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Gastroenterology. 1979 Feb;76(2):351-5.

Prevention of clindamycin-induced colitis in hamsters by Clostridium sordellii antitoxin.


Toxins produced by Clostridium difficile have been implicated in the etiology of antibiotic-induced colitis. Clostridium difficile antitoxin is not available, but recent studies have shown that toxins present in the feces of patients with this disease are neutralized by Clostridium sordellii antitoxin. We found that C. sordellii antitoxin neutralized toxins produced in broth cultures of either C. sordellii or C. difficile and that passive immunization with C. sordellii antitoxin before challenge with clindamycin prevented colitis in hamsters. Significantly fewer antitoxin-treated animals than unimmunized controls developed diarrhea and died with hemorrhagic colitis. Administration of 300 U of antitoxin parenterally either on the day of challenge with clindamycin or 24 hr later provided significant protection (25% mortality vs. 100% mortality in controls, P less than 0.01). None of eight animals given antitoxin (300 U) both on the day of challenge and 24 hr later died. Filtrates prepared from cecal contents of dead or killed hamsters were tested for toxicity by intraperitoneal injection into hamsters and by addition to monolayers of monkey kidney cells. Fecal filtrates from antitoxin-protected animals were not toxic in these assays, but filtrates from control animals were uniformly toxic. Passive immunization against clostridial toxins was protective against clindamycin-associated colitis in this model. This finding further substantiates the importance of these toxins in the pathogenesis of antibiotic-induced colitis.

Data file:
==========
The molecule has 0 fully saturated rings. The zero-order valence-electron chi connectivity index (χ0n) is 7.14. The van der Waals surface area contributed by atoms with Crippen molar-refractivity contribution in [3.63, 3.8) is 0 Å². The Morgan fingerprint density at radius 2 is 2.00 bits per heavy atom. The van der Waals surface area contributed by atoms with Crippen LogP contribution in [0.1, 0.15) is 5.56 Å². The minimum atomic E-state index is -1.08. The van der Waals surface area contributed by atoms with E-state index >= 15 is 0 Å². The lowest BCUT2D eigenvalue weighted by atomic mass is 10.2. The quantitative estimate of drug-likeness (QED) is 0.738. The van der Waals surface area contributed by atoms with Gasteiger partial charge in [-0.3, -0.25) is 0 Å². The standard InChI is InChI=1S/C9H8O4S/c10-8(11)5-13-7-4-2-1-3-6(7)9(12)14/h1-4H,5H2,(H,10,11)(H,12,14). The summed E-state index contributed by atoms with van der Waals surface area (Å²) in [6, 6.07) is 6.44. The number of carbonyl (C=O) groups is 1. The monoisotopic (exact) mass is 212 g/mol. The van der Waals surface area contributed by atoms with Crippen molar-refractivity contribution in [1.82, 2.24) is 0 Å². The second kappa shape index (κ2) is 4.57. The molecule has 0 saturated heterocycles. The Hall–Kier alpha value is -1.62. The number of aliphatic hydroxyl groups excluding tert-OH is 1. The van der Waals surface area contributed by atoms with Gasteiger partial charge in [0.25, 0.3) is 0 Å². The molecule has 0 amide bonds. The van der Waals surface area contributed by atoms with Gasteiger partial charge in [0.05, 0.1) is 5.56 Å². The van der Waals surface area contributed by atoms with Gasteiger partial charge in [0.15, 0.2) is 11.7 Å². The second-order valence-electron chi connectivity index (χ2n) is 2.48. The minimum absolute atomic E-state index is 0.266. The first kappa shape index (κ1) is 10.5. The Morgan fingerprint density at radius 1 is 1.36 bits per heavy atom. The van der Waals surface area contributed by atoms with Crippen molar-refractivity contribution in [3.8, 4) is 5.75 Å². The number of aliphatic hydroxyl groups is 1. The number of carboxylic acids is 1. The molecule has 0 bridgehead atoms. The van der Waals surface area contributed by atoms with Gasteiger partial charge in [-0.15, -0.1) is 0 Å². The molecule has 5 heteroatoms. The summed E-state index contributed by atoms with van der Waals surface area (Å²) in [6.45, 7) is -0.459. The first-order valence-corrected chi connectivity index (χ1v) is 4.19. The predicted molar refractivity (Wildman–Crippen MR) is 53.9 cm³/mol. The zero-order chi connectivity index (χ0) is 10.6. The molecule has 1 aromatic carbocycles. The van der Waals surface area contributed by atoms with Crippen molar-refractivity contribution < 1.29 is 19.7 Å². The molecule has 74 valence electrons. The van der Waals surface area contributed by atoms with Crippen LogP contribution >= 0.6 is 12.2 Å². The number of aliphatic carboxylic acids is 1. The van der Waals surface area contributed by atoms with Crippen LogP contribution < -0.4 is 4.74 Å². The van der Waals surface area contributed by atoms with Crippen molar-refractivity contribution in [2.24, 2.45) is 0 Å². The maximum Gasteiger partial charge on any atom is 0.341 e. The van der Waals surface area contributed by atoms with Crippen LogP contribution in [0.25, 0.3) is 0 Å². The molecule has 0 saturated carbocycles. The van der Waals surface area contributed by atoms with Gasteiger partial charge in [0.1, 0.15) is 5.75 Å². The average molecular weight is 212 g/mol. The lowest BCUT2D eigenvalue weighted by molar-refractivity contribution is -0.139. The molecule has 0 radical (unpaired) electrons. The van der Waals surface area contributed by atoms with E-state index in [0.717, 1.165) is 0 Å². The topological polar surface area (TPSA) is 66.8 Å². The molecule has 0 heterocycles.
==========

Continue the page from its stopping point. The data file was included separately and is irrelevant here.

[Indexed for MEDLINE]

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